9. The stimulation arrangement of claim 8 wherein said evaluation unit delivers a signal that characterizes a lack of stimulation success if said AREA is determined to be less than a first predetermined area limit value (a1).
10. The stimulation arrangement of claim 9 wherein said evaluation unit delivers a signal that characterizes a lack of stimulation success if said CNT1 is greater than said w1 and if a maximum positive sample value (MAX_POS) of said measured signal, measured at least x samples after said blanking period, is less than a predetermined amplitude limit value (zp), and where x is a predetermined number of samples.
11. The stimulation arrangement of claim 10 wherein said evaluation unit delivers a signal that characterizes a stimulation success if said CNT1 is greater than said w1 and if said maximum positive sample value (MAX_POS) of said measured signal, measured at least x samples after said blanking period, is greater than or equal to said predetermined amplitude limit value (zp).
12. The stimulation arrangement of claim 11 wherein said evaluation unit delivers a signal that characterizes a stimulation success if said AREA is greater than a second predetermined area limit value (a2).
13. The stimulation arrangement of claim 12 wherein said evaluation unit delivers a signal that characterizes a stimulation success if said CROSS is equal to a binary value indicating that said measured signal has crossed said measured blanking level during said second time interval.
14. The stimulation arrangement of claim 13 wherein said evaluation unit delivers a signal that characterizes a lack of stimulation success.
15. The stimulation arrangement of claim 2, wherein the received electrical signal received after the delivery of said stimulation pulse is received in a form of time-discrete sample values, and wherein the evaluation unit further comprises a counter that determines a number (CNT1) of said sample values of the received electrical signal, which fall into the first time interval over which the first integral is formed.
16. The stimulation arrangement of claim 15, wherein the evaluation unit continuously compares said sample values of said received electrical signal to a limit value (zn) for negative signal amplitude and delivers a signal which characterizes a stimulation success in the case of the limit value (zn) being negatively exceeded by at least one of said sample values.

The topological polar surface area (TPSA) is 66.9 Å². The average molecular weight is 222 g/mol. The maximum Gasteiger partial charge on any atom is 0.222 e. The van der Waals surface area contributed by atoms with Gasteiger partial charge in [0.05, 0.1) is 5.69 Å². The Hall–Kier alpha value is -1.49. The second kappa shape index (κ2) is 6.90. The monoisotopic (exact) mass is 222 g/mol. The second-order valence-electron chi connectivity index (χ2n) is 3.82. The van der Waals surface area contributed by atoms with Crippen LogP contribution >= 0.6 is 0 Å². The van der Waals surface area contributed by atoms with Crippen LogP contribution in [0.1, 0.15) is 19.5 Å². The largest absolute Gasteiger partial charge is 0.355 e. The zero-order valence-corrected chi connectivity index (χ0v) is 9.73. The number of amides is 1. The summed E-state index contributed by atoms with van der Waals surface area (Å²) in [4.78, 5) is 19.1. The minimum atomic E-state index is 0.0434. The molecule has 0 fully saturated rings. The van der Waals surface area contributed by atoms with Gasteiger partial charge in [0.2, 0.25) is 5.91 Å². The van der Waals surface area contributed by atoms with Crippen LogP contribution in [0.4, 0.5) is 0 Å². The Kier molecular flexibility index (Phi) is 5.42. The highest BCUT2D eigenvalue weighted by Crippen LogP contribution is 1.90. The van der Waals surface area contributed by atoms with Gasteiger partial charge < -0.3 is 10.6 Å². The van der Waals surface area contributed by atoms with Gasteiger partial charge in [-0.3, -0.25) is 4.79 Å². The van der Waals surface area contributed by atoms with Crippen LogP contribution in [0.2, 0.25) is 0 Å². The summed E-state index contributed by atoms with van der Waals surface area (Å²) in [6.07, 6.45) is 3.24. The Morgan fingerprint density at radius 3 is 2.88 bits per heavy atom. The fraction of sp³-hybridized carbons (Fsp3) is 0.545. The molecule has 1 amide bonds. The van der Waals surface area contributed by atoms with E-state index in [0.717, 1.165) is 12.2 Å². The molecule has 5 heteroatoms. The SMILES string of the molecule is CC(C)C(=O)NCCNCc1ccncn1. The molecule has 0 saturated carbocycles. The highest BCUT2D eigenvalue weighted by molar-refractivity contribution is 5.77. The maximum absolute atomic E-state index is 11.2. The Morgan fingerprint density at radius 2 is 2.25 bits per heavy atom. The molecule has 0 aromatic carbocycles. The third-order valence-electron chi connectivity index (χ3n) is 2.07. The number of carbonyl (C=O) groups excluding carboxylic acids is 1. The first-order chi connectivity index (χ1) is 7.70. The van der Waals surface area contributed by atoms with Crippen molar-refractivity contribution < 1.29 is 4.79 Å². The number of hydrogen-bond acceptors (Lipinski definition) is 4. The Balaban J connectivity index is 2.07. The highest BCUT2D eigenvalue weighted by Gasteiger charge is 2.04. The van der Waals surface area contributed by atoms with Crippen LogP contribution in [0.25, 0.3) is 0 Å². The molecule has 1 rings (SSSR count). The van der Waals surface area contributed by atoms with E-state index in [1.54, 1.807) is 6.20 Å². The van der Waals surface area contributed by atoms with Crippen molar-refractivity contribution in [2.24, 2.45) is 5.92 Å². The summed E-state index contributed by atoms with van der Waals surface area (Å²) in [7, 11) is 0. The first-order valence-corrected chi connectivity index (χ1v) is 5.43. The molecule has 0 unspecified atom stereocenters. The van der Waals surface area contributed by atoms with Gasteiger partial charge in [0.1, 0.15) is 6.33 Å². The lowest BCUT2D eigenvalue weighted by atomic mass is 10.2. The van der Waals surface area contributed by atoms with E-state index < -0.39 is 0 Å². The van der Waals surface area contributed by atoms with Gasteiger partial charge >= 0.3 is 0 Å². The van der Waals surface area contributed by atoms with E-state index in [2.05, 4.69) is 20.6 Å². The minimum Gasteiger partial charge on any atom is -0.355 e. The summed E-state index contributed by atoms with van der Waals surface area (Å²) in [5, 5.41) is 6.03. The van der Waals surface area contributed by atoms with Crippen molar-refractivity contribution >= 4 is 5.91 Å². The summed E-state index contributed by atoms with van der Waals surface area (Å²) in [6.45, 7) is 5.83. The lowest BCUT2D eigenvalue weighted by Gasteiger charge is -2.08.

17. The stimulation arrangement of claim 1, wherein the evaluation unit continuously compares sample values of said received electrical signal to a limit value (zn) for negative signal amplitude and delivers a signal which characterizes a stimulation success in the case of the limit value (zn) being negatively exceeded by at least one of said sample values.
18. The stimulation arrangement of claim 1, wherein the evaluation unit continuously compares sample values of said received electrical signal to a limit value (zn) for negative signal amplitude and delivers a signal which characterizes a stimulation success in the case of the limit value (zn) being negatively exceeded by at least one of said sample values.
19. A stimulation arrangement, comprising:
a stimulation unit to deliver electrical stimulation pulses for stimulating body tissue; and
an evaluation unit to receive at least one electrical signal in conjunction with the delivery of a stimulation pulse and to evaluate said received electrical signal for checking both stimulation success and lack of stimulation success, and wherein the evaluation unit is capable of detecting first signal features in the received electrical signal that characterize a case of lack of stimulation success, and delivering a corresponding first output signal, and wherein the evaluation unit is capable of detecting second signal features in the received electrical signal that characterize a case of stimulation success, and delivering a corresponding second output signal, wherein the evaluation unit continuously compares sample values of said received electrical signal to a limit value (zn) for negative signal amplitude and delivers a signal which characterizes a stimulation success in the case of the limit value (zn) being negatively exceeded by at least one of said sample values.
Description
CROSS-REFERENCE TO RELATED APPLICATIONS

[Not Applicable]

STATEMENT REGARDING FEDERALLY SPONSORED RESEARCH OR DEVELOPMENT

[Not Applicable]

INCORPORATION BY REFERENCE